A WIS TV interview with retired journalism professor Patricia McNeely whose new book, Sherman's Flame and Blame Campaign, explains a Sherman strategy that she says previous historians overlooked.
Football in the South is a pretty big deal. It is a religion, and the Southeastern Conference is its denomination. ESPN executive Justin Connolly discusses the rise of the SEC network in the Buchheit Lecture.
Three students win top honors for news stories produced as part of their senior semester CarolinaNews course.
Gold. What everyone wants to win. And students won six of them for work on InterCom, the college alumni magazine.
In her PRWeek column, USC's Dr. Shannon Bowen says schools must change the core competencies within the PR major to meet the challenges of this dynamic field.
Add Alexis Mood and Liana Miller to the list of USC students selected for a national honor: Both were named Most Promising Multicultural Students by the AAF - two of the 50 chosen nationwide.
Students developed a complete package of stories and multimedia elements addressing election issues, including Lexington County's proposed penny tax increase, roads, agriculture and traffic signals.
They hold a variety of jobs: director, coach, reporter, ad man and marketing executive. But they have at least one thing in common - a degree from the J-school.
Alumnus Sid Bedingfield (Ph.D. 2014, M.A. 2010) heads north to pursue an academic career that began in Gamecock Country.
Now in South Carolina, Library and Information Science Associate Professor Karen Gavigan is honored for her contributions in North Carolina.
To mass communications graduate students, Dr. Donald Shaw is as famous as a rock star. So it was thrilling to spend an afternoon with this pioneer in mass communications research.
The "Scandal in the Stacks" display at Thomas Cooper Library could easily have been called, "I didn't know that book was banned!"
This summer, students in the School of Journalism and Mass Communications interned at companies nationwide, gaining out-of-classroom experiences crucial to their future success in the industry.
Sarah Funk and Charlsye Preston-Briegel have perfected what could be called the Aerial Map Boogie - digitizing aerial photography and learning archiving skills. But, they also get paid to do it.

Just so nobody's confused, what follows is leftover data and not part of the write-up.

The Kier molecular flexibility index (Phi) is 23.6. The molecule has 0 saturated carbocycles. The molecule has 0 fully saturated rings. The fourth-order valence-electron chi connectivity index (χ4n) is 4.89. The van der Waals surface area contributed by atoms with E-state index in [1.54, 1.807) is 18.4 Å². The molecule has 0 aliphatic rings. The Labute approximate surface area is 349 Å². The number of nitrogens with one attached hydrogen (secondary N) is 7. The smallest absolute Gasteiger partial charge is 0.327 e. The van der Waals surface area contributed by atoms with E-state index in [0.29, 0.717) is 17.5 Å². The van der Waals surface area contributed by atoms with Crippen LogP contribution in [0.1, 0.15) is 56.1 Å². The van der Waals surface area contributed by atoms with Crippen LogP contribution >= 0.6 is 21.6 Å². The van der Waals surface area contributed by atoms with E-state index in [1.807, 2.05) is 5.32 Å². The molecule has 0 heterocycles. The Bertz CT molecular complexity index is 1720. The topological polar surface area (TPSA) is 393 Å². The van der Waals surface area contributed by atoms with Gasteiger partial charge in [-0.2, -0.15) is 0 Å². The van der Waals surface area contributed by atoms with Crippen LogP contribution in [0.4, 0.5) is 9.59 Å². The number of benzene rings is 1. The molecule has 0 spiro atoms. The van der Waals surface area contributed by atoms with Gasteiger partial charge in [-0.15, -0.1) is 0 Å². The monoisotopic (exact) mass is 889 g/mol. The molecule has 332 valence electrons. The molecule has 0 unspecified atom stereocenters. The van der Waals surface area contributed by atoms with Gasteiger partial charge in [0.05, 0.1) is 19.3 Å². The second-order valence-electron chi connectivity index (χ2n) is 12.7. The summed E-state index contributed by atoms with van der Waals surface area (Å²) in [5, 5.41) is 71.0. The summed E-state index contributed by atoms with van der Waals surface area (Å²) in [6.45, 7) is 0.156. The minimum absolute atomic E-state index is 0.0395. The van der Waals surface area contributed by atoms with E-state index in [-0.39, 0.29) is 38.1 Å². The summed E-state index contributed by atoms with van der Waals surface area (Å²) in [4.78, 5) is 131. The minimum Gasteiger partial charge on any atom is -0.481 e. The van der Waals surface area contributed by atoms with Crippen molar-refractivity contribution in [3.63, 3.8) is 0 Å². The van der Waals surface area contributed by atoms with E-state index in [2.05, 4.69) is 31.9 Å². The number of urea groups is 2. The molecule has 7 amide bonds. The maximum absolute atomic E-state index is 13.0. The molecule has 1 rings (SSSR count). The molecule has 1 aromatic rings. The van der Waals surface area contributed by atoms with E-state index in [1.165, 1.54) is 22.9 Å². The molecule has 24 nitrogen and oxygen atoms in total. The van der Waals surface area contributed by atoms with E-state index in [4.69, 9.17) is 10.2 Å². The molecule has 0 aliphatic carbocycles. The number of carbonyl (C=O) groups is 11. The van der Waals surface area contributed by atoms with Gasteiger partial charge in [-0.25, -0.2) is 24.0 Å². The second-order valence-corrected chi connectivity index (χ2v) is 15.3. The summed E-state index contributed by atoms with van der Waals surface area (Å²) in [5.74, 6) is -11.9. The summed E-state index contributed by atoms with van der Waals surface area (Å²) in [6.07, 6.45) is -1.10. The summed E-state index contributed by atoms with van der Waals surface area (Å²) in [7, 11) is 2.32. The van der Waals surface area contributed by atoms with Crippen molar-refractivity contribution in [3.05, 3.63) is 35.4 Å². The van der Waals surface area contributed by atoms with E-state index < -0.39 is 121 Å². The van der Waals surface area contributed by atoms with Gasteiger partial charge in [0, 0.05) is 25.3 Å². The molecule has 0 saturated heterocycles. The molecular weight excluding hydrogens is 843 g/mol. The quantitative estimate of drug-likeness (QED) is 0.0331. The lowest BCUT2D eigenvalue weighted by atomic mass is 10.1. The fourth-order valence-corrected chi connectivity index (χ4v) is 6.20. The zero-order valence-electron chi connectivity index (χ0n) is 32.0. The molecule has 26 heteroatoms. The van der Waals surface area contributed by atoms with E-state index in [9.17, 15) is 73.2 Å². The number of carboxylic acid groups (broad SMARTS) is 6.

The School of Library and Information Science recognized individuals, programs and organizations that have had a statewide impact on improving literacy in South Carolina.
Why spend your free time traveling across the state to read to kids? Because everyone loves Cocky, and it's part of our larger mission to improve literacy in South Carolina. (And it's a ton of fun.)
Talented Gamecocks prep for a good night's work benefitting eight nonprofits and thousands of South Carolinians.
Building community, dodging debate and dealing facts, and truth and justice were themes of three top paper awards for mass communication doctoral students.
Kirstie Russell jumped right into her studies in integrated communications. Munich. Berlin. The pool. And soon, she'll be climbing out into an exciting career.
Cocky brought some extra special readers to the library. Not only did they hand out 160 books, they also handed out vouchers to games.
Jeff Ranta shares his two-week fellowship experience as a member of ESPN's communication department.
When students signed up for a two-week trip to Africa, they thought they’d be roughing it without hairdryers and Facebook. What they got was a journey to the part of journalism that changes lives.
Few students use the words "research" and "adventure of a lifetime" in the same sentence. However, for three outstanding students, it's a perfectly natural combination.
"I keep six honest serving-men, (They taught me all I knew); Their names are What and Why and When, And How and Where and Who." That's how Rudyard Kipling describes it. Get Dean Charles Bierbauer's modern-day translation.
Journalism school alumnus Jon Turner wrote a letter to the editor of The Daily Gamecock, USC's student newspaper. Turner described his five years of newsroom experience and his reasons for leaving. His prerogative. But he also summons all journalism students to join him in abandoning ship...
The US-Russia Bilateral Presidential Commission asked me, in part, to reflect on my time as a foreign correspondent here in Russia, then the Soviet Union, and how we -- our two countries and our journalists -- perceived the relationship.
Now that we've had some time to think about it, reaction to the U.S. government's role in monitoring and collecting our phone and online behavior seems to collect in two boxes. There's outrage: How dare they! And indifference: Whatever. Until we fully know what was done to whom and to what end, vigorous defense seems muted.
Leadership is what the School of Library and Information Science is all about, and the school has been recognizing leaders for 29 years. From awards to a powerful lecture by Pamela Wright, everybody left the Deans' and Director's Lecture as winners, empowered to take charge in their careers.
Doctoral student Sara Chizari loves information science, but living in Iran hindered her from furthering her research. So she is now attending the School of Library and Information Science with a SPARC fellowship grant, giving her the intellectual freedom she needs.
USC alumnus Stephen Brown is the managing director of the Atlanta office of Cohn & Wolf, a leading global communications agency. His client list includes consumer brands and retail, technology and health care companies. It's a full plate, but the 1995 graduate learned plenty about juggling at Carolina.
Helen Fellers, also known as the "Reading Rooster," was honored with a Literacy Leaders Award from the School of Library and Information Science for a storied career that started as a library Bookmobile driver in the 1950s.